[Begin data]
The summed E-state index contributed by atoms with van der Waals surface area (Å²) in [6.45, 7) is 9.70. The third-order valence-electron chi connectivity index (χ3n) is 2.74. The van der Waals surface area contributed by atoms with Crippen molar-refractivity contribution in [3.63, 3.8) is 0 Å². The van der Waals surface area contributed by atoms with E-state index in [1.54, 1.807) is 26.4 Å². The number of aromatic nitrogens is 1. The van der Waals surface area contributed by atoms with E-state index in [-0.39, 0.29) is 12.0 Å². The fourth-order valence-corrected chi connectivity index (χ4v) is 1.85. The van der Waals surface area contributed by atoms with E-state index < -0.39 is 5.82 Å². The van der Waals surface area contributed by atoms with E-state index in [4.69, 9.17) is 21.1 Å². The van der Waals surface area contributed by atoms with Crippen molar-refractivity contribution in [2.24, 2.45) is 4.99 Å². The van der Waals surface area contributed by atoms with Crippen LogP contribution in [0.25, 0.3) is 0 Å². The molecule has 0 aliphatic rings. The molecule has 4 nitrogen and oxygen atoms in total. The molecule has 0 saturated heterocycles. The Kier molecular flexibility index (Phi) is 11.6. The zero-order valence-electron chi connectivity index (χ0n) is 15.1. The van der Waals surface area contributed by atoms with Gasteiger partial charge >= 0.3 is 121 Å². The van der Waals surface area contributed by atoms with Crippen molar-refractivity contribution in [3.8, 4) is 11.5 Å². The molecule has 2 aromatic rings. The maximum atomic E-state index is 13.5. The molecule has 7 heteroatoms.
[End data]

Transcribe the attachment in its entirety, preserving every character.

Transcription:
The summed E-state index contributed by atoms with van der Waals surface area (Å²) in [6.45, 7) is 9.70. The third-order valence-electron chi connectivity index (χ3n) is 2.74. The van der Waals surface area contributed by atoms with Crippen molar-refractivity contribution in [3.63, 3.8) is 0 Å². The van der Waals surface area contributed by atoms with E-state index in [1.54, 1.807) is 26.4 Å². The number of aromatic nitrogens is 1. The van der Waals surface area contributed by atoms with E-state index in [-0.39, 0.29) is 12.0 Å². The fourth-order valence-corrected chi connectivity index (χ4v) is 1.85. The van der Waals surface area contributed by atoms with E-state index < -0.39 is 5.82 Å². The van der Waals surface area contributed by atoms with E-state index in [4.69, 9.17) is 21.1 Å². The van der Waals surface area contributed by atoms with Crippen molar-refractivity contribution in [2.24, 2.45) is 4.99 Å². The van der Waals surface area contributed by atoms with Crippen LogP contribution in [0.25, 0.3) is 0 Å². The molecule has 0 aliphatic rings. The molecule has 4 nitrogen and oxygen atoms in total. The molecule has 0 saturated heterocycles. The Kier molecular flexibility index (Phi) is 11.6. The zero-order valence-electron chi connectivity index (χ0n) is 15.1. The van der Waals surface area contributed by atoms with Gasteiger partial charge >= 0.3 is 121 Å². The van der Waals surface area contributed by atoms with Crippen molar-refractivity contribution in [3.8, 4) is 11.5 Å². The molecule has 2 aromatic rings. The maximum atomic E-state index is 13.5. The molecule has 7 heteroatoms.